Students keep smoking, despite tax

Main Campus remains a haven for smokers despite tax and unenforced laws.

Grace MeredithAlmost a year ago, in September 2014, when Philadelphia added a $2 tax to any pack of cigarettes sold within city limits and almost a quarter of the city experienced a bite out of their wallets.

According to data from the Southeastern Pennsylvania Household Health Survey, 22.4 percent of Philadelphians consider themselves regular smokers in 2014 and 2015. The new tax policy was one of many measures the Mayor Michael Nutter administration has passed with the goal to reduce smoking in Philadelphia. Another includes the city ordinance which essentially states one cannot smoke a cigarettes within 20 feet of a public building.

A July article reported the cigarette tax has generated $50.2 million dollars, all going toward the historically meager and suffering Philadelphia School system—a small but significant dent in their currently lacking budget.

On and near Main Campus, however, the new legislation made for a  grim day for many smokers. There is an obvious abundance of smokers on Temple’s campus, students and faculty alike, but many flock to the suburbs to get their cigarettes for $6.50 instead of something with a price equivalent to a monthly Netflix subscription.

But there is one law that Temple may not be enforcing, although it could be a gray area. According to Philadelphia City Bill No. 050063 Part A, which concerns restrictions on public smoking, smoking cigarettes is prohibited within 20 feet of “any school or educational or vocational facility.” Under “General Policy Statements,” Temple states its commitment to providing a smoke-free environment in its first sentence. But, outside of every school building, there are both students and professors smoking.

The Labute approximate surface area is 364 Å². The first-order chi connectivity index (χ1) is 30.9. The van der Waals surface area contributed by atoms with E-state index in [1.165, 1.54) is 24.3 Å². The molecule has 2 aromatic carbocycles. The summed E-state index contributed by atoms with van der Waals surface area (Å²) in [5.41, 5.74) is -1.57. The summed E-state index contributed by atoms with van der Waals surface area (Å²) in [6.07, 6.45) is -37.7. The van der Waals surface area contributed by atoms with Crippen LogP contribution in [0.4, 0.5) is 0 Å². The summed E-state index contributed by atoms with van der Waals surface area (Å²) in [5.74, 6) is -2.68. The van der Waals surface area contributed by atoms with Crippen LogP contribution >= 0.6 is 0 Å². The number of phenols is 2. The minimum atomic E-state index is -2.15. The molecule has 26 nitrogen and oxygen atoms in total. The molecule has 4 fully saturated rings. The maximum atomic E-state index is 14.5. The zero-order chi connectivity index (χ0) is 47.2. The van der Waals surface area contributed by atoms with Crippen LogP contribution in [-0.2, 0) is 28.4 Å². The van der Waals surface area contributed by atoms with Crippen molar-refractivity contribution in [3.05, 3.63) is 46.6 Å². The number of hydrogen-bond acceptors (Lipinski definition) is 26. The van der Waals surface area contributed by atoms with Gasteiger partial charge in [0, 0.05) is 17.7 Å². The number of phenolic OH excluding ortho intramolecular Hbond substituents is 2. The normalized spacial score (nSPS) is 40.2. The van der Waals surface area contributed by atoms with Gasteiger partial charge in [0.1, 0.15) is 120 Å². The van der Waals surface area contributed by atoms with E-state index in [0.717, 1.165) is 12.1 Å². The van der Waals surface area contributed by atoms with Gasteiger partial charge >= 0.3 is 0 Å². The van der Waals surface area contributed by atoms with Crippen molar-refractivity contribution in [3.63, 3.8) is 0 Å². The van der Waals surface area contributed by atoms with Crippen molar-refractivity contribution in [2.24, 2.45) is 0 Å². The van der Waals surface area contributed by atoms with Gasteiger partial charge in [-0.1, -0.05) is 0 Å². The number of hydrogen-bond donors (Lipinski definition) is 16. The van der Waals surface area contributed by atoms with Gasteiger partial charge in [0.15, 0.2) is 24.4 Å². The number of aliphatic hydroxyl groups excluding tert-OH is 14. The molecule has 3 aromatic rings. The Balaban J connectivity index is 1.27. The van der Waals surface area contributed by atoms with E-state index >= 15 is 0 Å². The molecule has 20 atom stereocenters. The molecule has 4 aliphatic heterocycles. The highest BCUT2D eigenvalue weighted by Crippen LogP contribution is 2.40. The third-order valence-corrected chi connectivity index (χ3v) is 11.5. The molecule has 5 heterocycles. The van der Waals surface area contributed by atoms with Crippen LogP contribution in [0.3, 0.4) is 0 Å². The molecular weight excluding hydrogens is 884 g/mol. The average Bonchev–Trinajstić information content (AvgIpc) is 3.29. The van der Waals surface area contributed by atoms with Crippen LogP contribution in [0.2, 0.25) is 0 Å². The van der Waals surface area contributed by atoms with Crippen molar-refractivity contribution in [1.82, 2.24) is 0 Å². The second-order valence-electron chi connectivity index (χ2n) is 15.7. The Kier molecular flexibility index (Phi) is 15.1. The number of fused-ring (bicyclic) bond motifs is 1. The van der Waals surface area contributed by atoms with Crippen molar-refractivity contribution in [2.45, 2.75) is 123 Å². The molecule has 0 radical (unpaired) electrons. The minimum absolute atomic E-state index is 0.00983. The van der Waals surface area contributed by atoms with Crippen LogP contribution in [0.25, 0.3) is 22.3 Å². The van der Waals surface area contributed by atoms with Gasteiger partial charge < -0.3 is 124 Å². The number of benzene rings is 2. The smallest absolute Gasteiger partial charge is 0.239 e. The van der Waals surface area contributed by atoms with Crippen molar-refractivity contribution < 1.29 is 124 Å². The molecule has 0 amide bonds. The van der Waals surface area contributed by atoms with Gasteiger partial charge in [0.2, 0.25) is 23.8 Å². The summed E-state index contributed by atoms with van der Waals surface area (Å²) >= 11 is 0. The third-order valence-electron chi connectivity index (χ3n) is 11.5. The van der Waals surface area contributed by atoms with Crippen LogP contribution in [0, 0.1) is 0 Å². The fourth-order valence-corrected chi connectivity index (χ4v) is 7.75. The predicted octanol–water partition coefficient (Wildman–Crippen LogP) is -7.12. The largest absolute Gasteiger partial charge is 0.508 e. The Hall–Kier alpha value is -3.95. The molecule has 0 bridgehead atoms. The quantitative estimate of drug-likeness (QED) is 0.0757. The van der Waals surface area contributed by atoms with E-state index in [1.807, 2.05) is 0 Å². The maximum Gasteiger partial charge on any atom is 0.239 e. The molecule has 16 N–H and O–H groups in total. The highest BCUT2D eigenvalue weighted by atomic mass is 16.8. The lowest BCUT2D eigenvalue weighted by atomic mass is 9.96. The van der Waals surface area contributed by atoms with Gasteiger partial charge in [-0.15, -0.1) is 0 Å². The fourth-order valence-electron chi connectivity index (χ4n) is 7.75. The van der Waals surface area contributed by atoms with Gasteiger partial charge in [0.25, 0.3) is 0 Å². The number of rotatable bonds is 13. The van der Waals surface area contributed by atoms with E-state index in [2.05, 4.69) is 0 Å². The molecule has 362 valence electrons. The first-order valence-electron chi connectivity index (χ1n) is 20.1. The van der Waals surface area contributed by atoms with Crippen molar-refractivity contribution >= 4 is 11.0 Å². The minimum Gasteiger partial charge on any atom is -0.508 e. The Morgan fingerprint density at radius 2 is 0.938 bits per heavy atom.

First, and perhaps most importantly, this law is obviously not well enforced—or perhaps not at all—in Philadelphia. When I attended high school near Northwest Philadelphia, it was a common stereotype that many Philadelphians smoke, and both then and now it seems in Center City there are people from all walks of life smoking cigarettes, from nurses to executives to students. When considering this, and just based on the fact that I have never seen a Philadelphia police officer ask someone to step 20 feet away from a building while smoking, it begs the question: should Temple police be expected to enforce it as well?

As of 2010, Temple updated its 2006 policy on smoking, prohibiting it within 25 feet of a main entrance to a building, stricter than Philadelphia’s own 20 foot ban. There was no public data for the amount of Temple smokers, a 2010 American Lung Association reported only 19.2 percent of college students smoked, down from 30.6 percent in 1999. According to the same report, most college student smokers start in high school, are equally likely to be male or female, are predominantly white and are more likely to be social smokers. The Association also reported a higher use of alcohol and other substances among smokers.

Everyone knows smoking is bad for your health, even smokers. Many people have lost friends and relatives to smoking-related illnesses, and the campus group “Smoke-Free Temple” is quite active, often seen on Pollett Walk, encouraging students to sign anti-smoking petitions. It is understandable why people want Main Campus to be smoke-free.

Others, however, believe as adults, people should be able to make their own informed decisions. Andrew Royal, a junior art education major said he would not appreciate the enforcement.

“I need a cig when I take breaks in the middle of class, and it’s just enough time to have one. The 25-feet rule would inhibit me from doing so.”

In a stressful major with a heavy workload, cigarettes can be a vice to alleviate stress. However, only time will tell what social and cultural trends may impact smoking on college campuses, and how acceptable it is.

Grace Meredith can be reached at

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